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Post WWI Society publishes special ‘lay issues’ of WMJ


The 1920s was a period of much growth for the Wisconsin Medical Society. With almost 2,000 members in 1924, membership was at an all-time high (in spite of an increase in dues from $4 to $10 after 1922) and Executive Secretary George Crownhart, with just a year under his belt, was helping put the Society solidly in the black. For the first time in the organization’s history, the 1923 Annual Meeting generated a small profit of $30.33—and WMJ, through its increased advertising, had become nearly self-supporting.


From 1924-1926, the Society published special “lay issues” of WMJ as part of a public health education program.

It was also during this time that the Society began a comprehensive public health education program, which included special “lay issues” of WMJ. These were published annually from 1924 to 1926 and aimed to foster better understanding of disease prevention for the populace and garner greater cooperation between physicians and the public to solve “the basic problems of health and disease.”

The first lay issue was published in April 1924, and 5,000 copies were distributed to interested citizens throughout the state.

Articles were written by Society members, physicians from outside Wisconsin and non-physicians. Topics included early cancer detection, proper nutrition to combat disease and deformity, childbirth mortality and the value of vaccinations to prevent disease. According to H.M. Guilford, MD, the director of communicable diseases at the State Board of Health who authored the vaccination article, Milwaukee had 1,313 reported cases of smallpox in 1887, 385 of which proved to be fatal. Thirty-six years later, Milwaukee had 69 cases of smallpox with no fatalities.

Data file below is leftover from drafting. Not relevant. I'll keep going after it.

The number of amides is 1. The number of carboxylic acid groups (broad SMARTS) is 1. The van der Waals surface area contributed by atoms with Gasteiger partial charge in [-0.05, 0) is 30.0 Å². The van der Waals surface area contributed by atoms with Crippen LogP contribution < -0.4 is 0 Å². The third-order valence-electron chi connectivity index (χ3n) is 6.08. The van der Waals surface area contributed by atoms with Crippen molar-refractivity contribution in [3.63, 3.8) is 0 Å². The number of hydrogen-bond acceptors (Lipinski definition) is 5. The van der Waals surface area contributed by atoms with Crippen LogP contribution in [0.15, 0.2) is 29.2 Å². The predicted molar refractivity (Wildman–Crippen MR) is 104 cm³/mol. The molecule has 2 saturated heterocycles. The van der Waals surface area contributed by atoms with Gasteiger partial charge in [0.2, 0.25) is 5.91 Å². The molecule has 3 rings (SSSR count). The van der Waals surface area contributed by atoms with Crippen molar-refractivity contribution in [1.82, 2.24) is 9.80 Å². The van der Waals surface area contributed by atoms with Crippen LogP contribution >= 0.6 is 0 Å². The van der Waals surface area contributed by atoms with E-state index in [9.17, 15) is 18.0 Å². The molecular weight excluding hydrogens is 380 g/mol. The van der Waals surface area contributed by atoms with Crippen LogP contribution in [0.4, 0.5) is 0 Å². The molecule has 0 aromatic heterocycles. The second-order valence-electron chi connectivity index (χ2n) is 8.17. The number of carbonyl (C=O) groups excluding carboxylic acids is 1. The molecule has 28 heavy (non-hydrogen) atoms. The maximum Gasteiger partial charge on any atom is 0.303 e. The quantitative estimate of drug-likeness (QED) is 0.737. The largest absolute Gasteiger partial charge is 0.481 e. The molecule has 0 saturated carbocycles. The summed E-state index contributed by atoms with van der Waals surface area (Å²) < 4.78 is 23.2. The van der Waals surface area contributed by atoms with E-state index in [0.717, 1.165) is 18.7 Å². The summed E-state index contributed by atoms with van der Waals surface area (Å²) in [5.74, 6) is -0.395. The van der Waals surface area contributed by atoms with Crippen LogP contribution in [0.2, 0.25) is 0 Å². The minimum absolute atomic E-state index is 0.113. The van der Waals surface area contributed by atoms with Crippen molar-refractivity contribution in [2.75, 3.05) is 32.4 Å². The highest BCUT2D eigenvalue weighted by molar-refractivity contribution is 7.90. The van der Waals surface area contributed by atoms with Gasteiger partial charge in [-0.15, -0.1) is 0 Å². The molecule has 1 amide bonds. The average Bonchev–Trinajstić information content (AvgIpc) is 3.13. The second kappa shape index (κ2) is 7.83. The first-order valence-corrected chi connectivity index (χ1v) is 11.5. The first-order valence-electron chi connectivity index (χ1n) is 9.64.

The second annual issue in 1925 sported a colorful new cover with the tagline “The First Wealth is Health.” Distribution increased to more than 6,000 and issues were going to the general public, high school libraries, civic organizations and state and county officers. Articles ranged from an expose on diploma mills to how the state had “reduced the death toll from communicable diseases.” The tagline of the 1926 issue was “Prevention is better than cure—and far, far cheaper.” Some of the articles in the third issue were “The Use and Abuse of Drugs,” “The Growth and Value of Medical Examinations,” and “The Educational Treatment of Mental Defectives in Wisconsin.”

1926 was the last year the Society published a lay issue, despite its growth and apparent success. So far, research has yielded no reason as to why it stopped.

Test your knowledge!
From what Society office did Rock Sleyster, MD, step down right before he served as president in 1923-1924? If you know the answer or would like to take a guess, e-mail Jennifer Wieman by noon, Wednesday, June 8.

Thomas Zoch, MD, correctly answered last week’s question: The original name of the Society’s highest honor, the Director’s Award, was first known as The Council Award when it was first established in 1928. John M. Dodd, MD, of Ashland and C.A. Harper, MD, of Madison were the first two recipients of the award in 1930.

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